A 3D printer that squirts out the building blocks of life


    BioBots, a Philly biotech startup, gears up for growth. 

    Complete with big windows, a high-rise view and shiny lab space, the staff of BioBots is having no trouble adjusting to the company’s new digs at the Science Center in West Philadelphia.

    “We just moved in here about a month ago, so as you can see, we are just getting set up,” says Danny Cabrera, co-founder of the one-year-old biotech startup.

    The company is settling in just in time for the launch of its newly redesigned 3D printer, which will be unveiled next month at a major industry event in Boston. The machine, like the first version BioBot, prints out living tissue in intricate patterns, mimicking the complex environment where cells inside the human body exist and thrive.

    Traditional 3D printers, of course, don’t use the building blocks of life as a raw ingredient. Most devices turn spools of plastic, metal or wood filament into pre-programmed shapes (bracelets, guitars, sometimes guns) by heating the material and then hardening it into a finished product. But that method doesn’t work with bioprinting.

    “You definitely cannot use heat with living cells,” says Cabrera. “You would burn and fry everything.”

    Another 3D printing method, which involves UV radiation, also wouldn’t work, because of the harm he says it would cause to the DNA. BioBots solves this problem by using a series of LED lights to harden the materials into a desired shape as it exits the tip of a syringe.

    What comes out aren’t just cells alone, however. They get mixed into a substance called bio-ink, which serves as scaffolding for the cells to grow. The ink can have a gooey appearance, not all that different from cake frosting.

    “Part of this magic and what makes all this work is that cells are smart. And so what you need to do is place them closely enough to each other in the right environment and they’ll go ahead and make the tissue that they need to become,” says BioBots co-founder Ricky Solorzano, who along with Cabrera is a recent graduate from the University of Pennsylvania. (None of BioBots’ seven staff members are above the age of 30.)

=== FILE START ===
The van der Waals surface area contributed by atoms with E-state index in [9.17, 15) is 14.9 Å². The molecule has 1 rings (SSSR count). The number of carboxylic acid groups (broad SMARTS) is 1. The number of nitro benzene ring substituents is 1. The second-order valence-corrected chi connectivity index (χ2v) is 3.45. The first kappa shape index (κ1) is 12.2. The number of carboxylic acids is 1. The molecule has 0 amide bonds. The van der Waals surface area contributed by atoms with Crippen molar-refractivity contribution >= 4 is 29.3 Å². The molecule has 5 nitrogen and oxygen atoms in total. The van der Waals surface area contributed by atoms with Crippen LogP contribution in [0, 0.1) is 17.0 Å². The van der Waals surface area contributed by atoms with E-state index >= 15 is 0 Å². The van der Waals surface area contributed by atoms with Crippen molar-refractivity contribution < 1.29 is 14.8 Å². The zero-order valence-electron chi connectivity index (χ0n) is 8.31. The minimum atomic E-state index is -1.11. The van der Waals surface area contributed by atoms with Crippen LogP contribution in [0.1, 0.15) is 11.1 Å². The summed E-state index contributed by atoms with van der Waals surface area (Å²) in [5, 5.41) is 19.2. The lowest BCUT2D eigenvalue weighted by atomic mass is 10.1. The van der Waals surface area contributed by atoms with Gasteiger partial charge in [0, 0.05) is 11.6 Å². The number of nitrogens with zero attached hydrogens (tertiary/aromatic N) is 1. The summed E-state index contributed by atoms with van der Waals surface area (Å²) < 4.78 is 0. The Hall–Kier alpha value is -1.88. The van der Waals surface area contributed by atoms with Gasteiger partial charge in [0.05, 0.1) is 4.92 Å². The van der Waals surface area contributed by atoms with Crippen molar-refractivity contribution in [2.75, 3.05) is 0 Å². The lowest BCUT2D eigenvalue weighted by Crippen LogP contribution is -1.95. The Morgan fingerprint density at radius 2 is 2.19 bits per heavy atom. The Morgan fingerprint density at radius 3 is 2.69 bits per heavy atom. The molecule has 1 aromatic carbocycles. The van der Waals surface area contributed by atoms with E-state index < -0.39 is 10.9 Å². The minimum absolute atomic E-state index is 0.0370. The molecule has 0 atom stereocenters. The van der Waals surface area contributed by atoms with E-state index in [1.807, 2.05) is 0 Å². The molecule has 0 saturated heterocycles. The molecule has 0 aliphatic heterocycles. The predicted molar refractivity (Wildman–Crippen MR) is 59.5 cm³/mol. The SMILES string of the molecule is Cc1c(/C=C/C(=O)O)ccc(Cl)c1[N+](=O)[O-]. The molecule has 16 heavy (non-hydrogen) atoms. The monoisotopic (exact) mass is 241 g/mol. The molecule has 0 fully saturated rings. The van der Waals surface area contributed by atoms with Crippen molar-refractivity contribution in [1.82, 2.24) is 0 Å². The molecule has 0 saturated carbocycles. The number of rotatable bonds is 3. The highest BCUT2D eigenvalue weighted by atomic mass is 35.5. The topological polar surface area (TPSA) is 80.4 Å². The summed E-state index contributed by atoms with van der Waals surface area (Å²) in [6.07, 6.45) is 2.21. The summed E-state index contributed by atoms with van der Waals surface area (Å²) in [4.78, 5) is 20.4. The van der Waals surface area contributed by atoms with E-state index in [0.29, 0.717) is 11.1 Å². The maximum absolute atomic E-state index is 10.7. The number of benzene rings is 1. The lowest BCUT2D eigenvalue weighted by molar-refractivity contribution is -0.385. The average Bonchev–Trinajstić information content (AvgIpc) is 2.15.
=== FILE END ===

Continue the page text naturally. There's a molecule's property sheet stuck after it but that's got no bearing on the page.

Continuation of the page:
Scientists interested in biofabrication can produce their own bio-inks, or use one created in the BioBots laboratory. The company is working to produce a full line of bio-inks, each one fine-tuned to the type of cells that will live inside, since kidney cells require a different extracellular matrix than, say, brain or skin cells.

    “At the end of the day, that’s what we are really shooting for, to get a basic master mix. So, if you want to be able to make a cartilage, we are going to give you this ink here, and it has everything you need. You just add water, or your cell culture media, add your cells, put it in the printer and it prints,” says Tim Olsen, who is leading bio-ink research for BioBots.

    Just add a few living cells to the bio-ink, print it out of the BioBot, give it a little time, and grow new cartilage, or someday, perhaps a kidney. Artificial organ production is a long, long ways down the road, but the company is bullish on the idea of using millimeter thick layers of tissue in early stage pharmaceutical tests.

    At Drexel University, biomedical engineering professor Kara Spiller is using her BioBot to study how human bones regenerate after a break. She uses cells and inks to print out the intricate structure that makes up our bones.

    “I guess it would be more accurate to say that we are not printing bone, but we are rather printing precursors to bone,” says Spiller, one of the company’s first customers.

    At a previous laboratory, Spiller says she used a 3D bioprinter that cost hundreds of thousands of dollars and took up an entire room. She says the BioBot–at $5,000 and portable–performs just as well.

    “No one has ever been able to buy a printer before. It was just too expensive,” she says. “So anybody that had an idea about 3D printing in the bio-realm, we couldn’t do it. Now, anyone can do it.” 

    BioBots released only 50 machines, all hand-assembled in Philadelphia’s NextFab maker space, during its initial launch. They spent the past year collecting feedback from researchers like Spiller, and next month, will roll out the improved version using a more sophisticated supply chain.

    The company says it’s ready for a larger role in the world’s leading bioengineering laboratories.

    “It is exciting to be part of that community, expanding it, and creating new markets,” says Cabrera.

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